• vaunt •
Part of Speech: Verb, transitive
Meaning: To brag about or boast of pretentiously; to bluster about, to tout flamboyantly.
Notes: The Oxford English Dictionary now lists such gems as vauntful and vauntage as archaic, apparently, because no one uses them any more. I think we should. The only current derivatives are vaunter and vaunting, as to be annoyed by the vaunting of the vaunting young woman. Wouldn't you much prefer to be annoyed by the vauntage of the vauntful young woman? (These words are driving my spell-checker crazy, but I love them.)
In Play: Today's Good Word is another slipping rapidly from our grasp. Now we hear only the past participle: "I just bought BrainSoft's much vaunted new game and, when I lost, it called me a jerk and shut down my computer." The verb, however, may still be used otherwise: "Eileen Wright vaunts the basketball skills of her son so much, you have to wonder why he spends so much time on the bench." Little remembered fact: Today's Good Word once was an interjection meaning "Scram!" or "Take off!" Still, the expression, "Vaunt, you churlish cur!" (Scram, you sleezy dog!), would be understood by any real fan of Shakespeare.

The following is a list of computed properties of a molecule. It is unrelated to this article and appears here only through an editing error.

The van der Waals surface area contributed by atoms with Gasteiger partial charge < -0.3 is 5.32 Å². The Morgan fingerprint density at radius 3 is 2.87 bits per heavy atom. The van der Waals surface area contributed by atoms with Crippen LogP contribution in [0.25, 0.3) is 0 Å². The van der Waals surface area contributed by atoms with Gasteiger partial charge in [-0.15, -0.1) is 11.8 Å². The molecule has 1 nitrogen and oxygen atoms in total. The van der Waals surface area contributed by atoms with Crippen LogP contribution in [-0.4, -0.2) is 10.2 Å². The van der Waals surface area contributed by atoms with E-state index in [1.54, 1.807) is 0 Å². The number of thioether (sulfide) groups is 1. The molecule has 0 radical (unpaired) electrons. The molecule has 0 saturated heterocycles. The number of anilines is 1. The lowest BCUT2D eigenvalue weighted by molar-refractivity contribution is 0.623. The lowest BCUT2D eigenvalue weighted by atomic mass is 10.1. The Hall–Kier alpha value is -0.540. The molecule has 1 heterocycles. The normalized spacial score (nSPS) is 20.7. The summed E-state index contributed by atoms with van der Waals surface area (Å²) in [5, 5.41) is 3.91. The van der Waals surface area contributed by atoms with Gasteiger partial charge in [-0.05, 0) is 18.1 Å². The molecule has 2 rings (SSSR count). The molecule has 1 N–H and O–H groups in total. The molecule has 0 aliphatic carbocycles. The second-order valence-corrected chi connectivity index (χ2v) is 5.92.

Word History: Today's word comes from Latin vanitare "to chatter about nothing" via Old French vanter. The Latin verb is a variant of vanare "to talk emptily" from vanus "empty", also the root of vanitas "emptiness", whence English vanity. Vanus is the source of English vain. The original root meant "to leave, abandon, give out", which came to Old English as wanian "to lessen" and to Modern English as wane, want "to lack", and wanton. The last word here was wantowen in Middle English, from want- "lacking" + towen, the past participle of teen "to bring up". So, the original sense of wanton was "lacking upbringing".
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